Thales also manufactures the Next Generation Light Anti-Tank Weapon (NLAW), a shoulder-launched missile system lauded for its success in blowing up Russian tanks. The UK is giving Ukraine more than 5,000 of them. Assembled in Belfast, these are believed to cost £30,000.
Germany’s Dynamit Nobel makes the 3,000 Panzerfaust 3 anti-tank weapons being sent by its home country, along with 5,100 MATADOR anti-tank weapons. Prior to the war in Ukraine, Germany had a long tradition of banning weapons exports to active warzones, which limited sales.
Large defence companies are already seeing their share prices go up as investors anticipate the impact of the war on profits. Thales shares have risen by 35% since the invasion, while BAE Systems shares are up 32%. Lockheed Martin has seen an increase of 14% and AeroVironment 63%.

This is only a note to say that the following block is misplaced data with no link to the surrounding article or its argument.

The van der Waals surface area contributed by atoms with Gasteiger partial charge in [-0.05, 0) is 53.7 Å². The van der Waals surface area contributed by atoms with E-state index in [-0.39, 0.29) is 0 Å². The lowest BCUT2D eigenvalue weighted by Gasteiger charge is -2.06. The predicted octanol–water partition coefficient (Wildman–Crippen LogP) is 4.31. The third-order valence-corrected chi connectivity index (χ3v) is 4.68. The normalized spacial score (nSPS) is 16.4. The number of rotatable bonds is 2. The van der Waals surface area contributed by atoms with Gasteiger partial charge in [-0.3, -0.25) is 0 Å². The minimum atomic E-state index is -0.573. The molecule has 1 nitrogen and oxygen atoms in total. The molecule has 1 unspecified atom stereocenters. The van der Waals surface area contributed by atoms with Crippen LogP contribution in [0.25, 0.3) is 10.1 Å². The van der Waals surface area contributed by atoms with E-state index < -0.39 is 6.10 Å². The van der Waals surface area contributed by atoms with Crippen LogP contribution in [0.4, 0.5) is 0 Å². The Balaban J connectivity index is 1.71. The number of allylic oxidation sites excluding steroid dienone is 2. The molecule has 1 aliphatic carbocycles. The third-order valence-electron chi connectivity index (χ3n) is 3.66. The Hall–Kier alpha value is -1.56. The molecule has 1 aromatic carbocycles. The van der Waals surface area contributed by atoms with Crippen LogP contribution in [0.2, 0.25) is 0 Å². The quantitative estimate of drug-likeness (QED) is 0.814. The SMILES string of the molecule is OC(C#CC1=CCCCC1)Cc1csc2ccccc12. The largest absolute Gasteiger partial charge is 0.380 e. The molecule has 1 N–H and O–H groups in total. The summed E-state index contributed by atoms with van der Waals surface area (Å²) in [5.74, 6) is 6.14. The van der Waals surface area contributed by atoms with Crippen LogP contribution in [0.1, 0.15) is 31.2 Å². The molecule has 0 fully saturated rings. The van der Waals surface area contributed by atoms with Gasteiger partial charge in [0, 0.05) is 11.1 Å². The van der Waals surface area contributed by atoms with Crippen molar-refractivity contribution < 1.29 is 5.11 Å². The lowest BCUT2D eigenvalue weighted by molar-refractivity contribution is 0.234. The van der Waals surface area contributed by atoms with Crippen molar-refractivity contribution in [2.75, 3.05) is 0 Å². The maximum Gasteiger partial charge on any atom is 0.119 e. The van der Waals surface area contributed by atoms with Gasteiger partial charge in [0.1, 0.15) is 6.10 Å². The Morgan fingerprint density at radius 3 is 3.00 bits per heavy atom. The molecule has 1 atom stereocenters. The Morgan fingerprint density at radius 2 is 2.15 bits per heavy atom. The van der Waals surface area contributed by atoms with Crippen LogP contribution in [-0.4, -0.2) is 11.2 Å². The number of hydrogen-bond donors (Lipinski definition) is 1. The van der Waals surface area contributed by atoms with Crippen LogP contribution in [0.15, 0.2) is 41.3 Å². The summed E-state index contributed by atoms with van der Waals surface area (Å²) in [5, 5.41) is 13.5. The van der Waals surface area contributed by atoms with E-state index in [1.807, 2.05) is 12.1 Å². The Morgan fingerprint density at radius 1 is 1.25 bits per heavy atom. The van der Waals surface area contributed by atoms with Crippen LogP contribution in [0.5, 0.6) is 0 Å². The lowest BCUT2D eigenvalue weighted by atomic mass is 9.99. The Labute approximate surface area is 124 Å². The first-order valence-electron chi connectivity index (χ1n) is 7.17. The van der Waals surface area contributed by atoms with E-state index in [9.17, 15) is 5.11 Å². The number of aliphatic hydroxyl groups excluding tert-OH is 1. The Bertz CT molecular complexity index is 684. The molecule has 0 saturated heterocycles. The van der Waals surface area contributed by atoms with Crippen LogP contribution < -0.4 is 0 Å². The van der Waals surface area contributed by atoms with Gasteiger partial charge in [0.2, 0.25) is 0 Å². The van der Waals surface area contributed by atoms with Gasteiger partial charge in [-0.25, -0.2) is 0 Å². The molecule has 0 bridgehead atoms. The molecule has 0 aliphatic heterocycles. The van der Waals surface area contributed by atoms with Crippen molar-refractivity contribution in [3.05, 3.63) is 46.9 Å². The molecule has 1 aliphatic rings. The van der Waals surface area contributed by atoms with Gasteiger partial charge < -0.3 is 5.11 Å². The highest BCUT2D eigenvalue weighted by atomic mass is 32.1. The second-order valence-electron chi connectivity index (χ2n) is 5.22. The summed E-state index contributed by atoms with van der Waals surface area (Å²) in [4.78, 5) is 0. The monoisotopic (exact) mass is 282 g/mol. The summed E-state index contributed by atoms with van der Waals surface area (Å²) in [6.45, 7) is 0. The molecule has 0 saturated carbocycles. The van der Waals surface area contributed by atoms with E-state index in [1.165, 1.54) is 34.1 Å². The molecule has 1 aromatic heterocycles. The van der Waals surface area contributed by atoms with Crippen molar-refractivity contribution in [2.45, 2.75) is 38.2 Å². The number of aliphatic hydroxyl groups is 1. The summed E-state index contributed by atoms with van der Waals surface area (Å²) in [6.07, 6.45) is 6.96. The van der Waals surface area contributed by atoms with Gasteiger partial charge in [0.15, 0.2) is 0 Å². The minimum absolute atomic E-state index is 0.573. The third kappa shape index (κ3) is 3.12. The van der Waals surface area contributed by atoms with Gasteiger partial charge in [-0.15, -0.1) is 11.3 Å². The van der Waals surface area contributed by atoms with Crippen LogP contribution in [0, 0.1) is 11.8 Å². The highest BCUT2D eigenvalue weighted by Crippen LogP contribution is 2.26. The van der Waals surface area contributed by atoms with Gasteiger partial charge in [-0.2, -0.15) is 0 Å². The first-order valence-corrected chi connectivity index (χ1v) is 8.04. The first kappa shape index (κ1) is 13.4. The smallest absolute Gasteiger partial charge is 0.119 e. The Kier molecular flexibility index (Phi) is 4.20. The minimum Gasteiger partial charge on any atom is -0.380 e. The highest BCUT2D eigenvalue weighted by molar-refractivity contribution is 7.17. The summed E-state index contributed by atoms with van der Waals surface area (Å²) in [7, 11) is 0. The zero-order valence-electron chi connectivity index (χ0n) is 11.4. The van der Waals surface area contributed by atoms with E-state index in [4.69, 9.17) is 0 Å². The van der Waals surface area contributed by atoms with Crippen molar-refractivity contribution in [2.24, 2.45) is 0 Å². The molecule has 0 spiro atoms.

Weapons ‘could end up in the wrong hands’
Kristen Bayes, a spokesperson for the Campaign Against the Arms Trade, says the provision of weapons to Ukraine is understandable but “not problem-free”.
“You might think you’re handing over weapons to people you know and like, but then they get sold on to people you absolutely don’t,” she tells Sky News.
Mr Wezeman says weapons supplied to Ukraine “may end up disappearing into the black market” – an increased risk given that the country “isn’t in full control of its territory”.
He says it is difficult to keep track of weapons when they have to be supplied at such speed and there is a risk of them getting “lost or disappearing in the chaos”.
He says there is little that can be done about this now but as soon as the war ends, a good programme needs to be put in place to collect weapons from civilians.